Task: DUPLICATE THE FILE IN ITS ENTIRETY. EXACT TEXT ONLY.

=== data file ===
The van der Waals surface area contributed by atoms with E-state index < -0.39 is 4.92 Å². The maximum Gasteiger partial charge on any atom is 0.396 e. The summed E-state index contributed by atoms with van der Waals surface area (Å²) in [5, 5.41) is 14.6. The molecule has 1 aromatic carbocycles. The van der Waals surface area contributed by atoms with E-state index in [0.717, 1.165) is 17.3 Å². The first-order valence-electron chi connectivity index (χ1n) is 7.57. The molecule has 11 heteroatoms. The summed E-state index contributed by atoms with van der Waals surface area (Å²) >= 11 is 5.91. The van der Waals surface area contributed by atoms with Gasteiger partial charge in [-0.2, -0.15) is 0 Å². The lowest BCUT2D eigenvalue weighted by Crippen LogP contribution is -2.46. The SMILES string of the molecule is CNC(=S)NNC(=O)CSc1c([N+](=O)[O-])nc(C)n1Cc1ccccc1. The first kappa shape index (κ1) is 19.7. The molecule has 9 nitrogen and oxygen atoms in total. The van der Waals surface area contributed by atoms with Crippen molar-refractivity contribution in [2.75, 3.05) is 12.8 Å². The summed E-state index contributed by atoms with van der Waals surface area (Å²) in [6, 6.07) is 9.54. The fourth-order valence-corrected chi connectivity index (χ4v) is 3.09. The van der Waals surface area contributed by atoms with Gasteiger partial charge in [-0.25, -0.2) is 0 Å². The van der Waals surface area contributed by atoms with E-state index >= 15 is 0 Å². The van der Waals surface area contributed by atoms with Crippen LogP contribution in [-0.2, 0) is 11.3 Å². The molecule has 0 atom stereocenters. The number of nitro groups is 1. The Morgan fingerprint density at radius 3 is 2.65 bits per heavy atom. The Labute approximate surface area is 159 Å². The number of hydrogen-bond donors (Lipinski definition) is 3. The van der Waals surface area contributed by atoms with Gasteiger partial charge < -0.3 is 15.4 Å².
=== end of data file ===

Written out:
The van der Waals surface area contributed by atoms with E-state index < -0.39 is 4.92 Å². The maximum Gasteiger partial charge on any atom is 0.396 e. The summed E-state index contributed by atoms with van der Waals surface area (Å²) in [5, 5.41) is 14.6. The molecule has 1 aromatic carbocycles. The van der Waals surface area contributed by atoms with E-state index in [0.717, 1.165) is 17.3 Å². The first-order valence-electron chi connectivity index (χ1n) is 7.57. The molecule has 11 heteroatoms. The summed E-state index contributed by atoms with van der Waals surface area (Å²) >= 11 is 5.91. The van der Waals surface area contributed by atoms with Gasteiger partial charge in [-0.2, -0.15) is 0 Å². The lowest BCUT2D eigenvalue weighted by Crippen LogP contribution is -2.46. The SMILES string of the molecule is CNC(=S)NNC(=O)CSc1c([N+](=O)[O-])nc(C)n1Cc1ccccc1. The first kappa shape index (κ1) is 19.7. The molecule has 9 nitrogen and oxygen atoms in total. The van der Waals surface area contributed by atoms with Crippen molar-refractivity contribution in [2.75, 3.05) is 12.8 Å². The summed E-state index contributed by atoms with van der Waals surface area (Å²) in [6, 6.07) is 9.54. The fourth-order valence-corrected chi connectivity index (χ4v) is 3.09. The van der Waals surface area contributed by atoms with Gasteiger partial charge in [-0.25, -0.2) is 0 Å². The van der Waals surface area contributed by atoms with E-state index >= 15 is 0 Å². The van der Waals surface area contributed by atoms with Crippen LogP contribution in [-0.2, 0) is 11.3 Å². The molecule has 0 atom stereocenters. The number of nitro groups is 1. The Morgan fingerprint density at radius 3 is 2.65 bits per heavy atom. The Labute approximate surface area is 159 Å². The number of hydrogen-bond donors (Lipinski definition) is 3. The van der Waals surface area contributed by atoms with Gasteiger partial charge < -0.3 is 15.4 Å².